lukegilman.com : High on the Hog Blog
Purveyor of Idle Observation

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Please note: I'm no longer updating this particular blog, but keep it around for archival purposes. Visit me at the current blog at www.lukegilman.com

Evolution Store: Natural History Collectibles for the Holidays?

evolution

Since the Evolution Store has become a favorite new place to screen shop, I’m dying to see the real deal in Soho. It’s essentially a one-stop-shop for natural history curiosities. Your Articulated Sabertooth Cat Skeleton (Tarpit Finish) might be on aisle five, across from your usual assortment of homonids. Perhaps pick up a Cerebrospinal Fluid Circulation model to bone up on your reanimation techniques? or for the liberal arts major in your family, his or her very own Yorick to soliloquize with?

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Cyberchondria

Cyberchondria, the practice of leaping to dire conclusions while researching health matters online, is the subject of a recent study proviled in the New York Times’ Microsoft Examines Causes of ‘Cyberchondria’. Markoff elegantly sums it up thus:

If that headache plaguing you this morning led you first to a Web search and then to the conclusion that you must have a brain tumor, you may instead be suffering from cyberchondria.

Sites like WebMD contain the standard disclaimers one might expect. I gave the symptom checker a quick test drive and could see how easy it would be for someone to reach dire conclusions in the absence of information on likelihood of risks.

Consider the following scenario input at the Mayo Clinic’s symptom checker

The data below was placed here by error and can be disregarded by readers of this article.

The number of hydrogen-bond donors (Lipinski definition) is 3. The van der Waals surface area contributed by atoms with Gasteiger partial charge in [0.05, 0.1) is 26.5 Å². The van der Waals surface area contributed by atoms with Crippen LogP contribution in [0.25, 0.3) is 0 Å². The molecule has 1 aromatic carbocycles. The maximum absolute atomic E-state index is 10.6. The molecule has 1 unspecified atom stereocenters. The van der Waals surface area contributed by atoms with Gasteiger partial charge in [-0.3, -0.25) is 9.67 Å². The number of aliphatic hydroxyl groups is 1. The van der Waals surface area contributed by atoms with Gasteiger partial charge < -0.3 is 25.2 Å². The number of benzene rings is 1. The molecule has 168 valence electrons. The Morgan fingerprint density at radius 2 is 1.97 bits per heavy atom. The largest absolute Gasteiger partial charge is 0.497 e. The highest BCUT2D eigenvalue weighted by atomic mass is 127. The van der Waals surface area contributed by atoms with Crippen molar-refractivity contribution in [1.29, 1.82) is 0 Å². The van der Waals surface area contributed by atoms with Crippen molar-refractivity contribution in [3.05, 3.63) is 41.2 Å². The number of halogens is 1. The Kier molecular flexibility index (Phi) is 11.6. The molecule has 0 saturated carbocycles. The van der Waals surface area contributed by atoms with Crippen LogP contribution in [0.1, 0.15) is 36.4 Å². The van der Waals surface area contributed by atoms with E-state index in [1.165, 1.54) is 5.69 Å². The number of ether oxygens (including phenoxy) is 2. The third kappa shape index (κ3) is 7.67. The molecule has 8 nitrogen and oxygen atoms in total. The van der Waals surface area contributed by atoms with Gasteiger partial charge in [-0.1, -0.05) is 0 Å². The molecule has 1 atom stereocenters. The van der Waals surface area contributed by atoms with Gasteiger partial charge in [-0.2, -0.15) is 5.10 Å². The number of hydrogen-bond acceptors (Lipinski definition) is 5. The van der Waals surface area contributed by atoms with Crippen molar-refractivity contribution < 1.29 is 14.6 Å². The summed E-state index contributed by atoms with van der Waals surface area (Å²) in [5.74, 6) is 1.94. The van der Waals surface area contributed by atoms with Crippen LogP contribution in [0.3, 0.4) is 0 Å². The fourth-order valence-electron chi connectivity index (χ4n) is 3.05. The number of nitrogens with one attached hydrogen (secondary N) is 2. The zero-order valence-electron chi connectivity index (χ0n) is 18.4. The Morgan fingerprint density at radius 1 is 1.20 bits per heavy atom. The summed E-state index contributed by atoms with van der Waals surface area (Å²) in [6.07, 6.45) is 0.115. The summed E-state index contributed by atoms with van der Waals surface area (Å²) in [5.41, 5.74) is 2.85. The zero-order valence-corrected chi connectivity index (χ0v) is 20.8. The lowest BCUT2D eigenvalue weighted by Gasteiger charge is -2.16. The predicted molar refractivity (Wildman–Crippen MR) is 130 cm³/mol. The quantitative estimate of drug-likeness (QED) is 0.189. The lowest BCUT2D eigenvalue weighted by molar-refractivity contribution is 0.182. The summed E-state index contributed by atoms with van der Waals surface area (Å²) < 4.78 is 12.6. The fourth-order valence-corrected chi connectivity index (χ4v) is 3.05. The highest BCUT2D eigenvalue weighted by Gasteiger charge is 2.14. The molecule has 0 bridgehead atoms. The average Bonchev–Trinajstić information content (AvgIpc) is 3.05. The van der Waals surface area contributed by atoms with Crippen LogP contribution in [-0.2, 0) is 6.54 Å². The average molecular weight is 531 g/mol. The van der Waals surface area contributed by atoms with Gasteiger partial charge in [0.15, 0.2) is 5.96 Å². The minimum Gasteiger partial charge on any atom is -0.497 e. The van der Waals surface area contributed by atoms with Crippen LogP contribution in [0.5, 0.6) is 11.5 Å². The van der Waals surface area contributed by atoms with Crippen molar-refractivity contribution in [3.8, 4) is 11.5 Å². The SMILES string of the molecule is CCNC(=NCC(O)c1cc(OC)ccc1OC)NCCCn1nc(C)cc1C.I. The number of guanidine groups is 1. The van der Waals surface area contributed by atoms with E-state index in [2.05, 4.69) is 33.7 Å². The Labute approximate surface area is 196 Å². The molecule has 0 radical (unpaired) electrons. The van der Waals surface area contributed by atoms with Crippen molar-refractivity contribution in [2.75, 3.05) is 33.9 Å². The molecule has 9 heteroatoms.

Input under “Sore Throat – Adult” with (1) chills (2) cough (3) Difficult or painful swallowing and (4) raspy breathing yielded Epiglottitis as the first result:

Epiglottitis is a life-threatening condition that occurs when the epiglottis — a small cartilage “lid” that covers your windpipe — swells, blocking the flow of air into your lungs.

Gee, I can’t imagine how I’d leap to dire conclusions from reading that. A fundamental assumption of the internet is that more information is a good thing. Here’s an instance where it’s not necessarily true. Less clear is what would solve this issue – less information or more.

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DNA Art

Josh Spear lays the Genepak x DNA-11 on us, artwork based on your own DNA from DNA-11.

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TED Conference – Jill Bolte Taylor: My stroke of insight

One morning, a blood vessel in Jill Bolte Taylor’s brain exploded. As a brain scientist, she realized she had a ringside seat to her own stroke. She watched as her brain functions shut down one by one: motion, speech, memory, self-awareness …

Fascinating…. see embedded below or click here.

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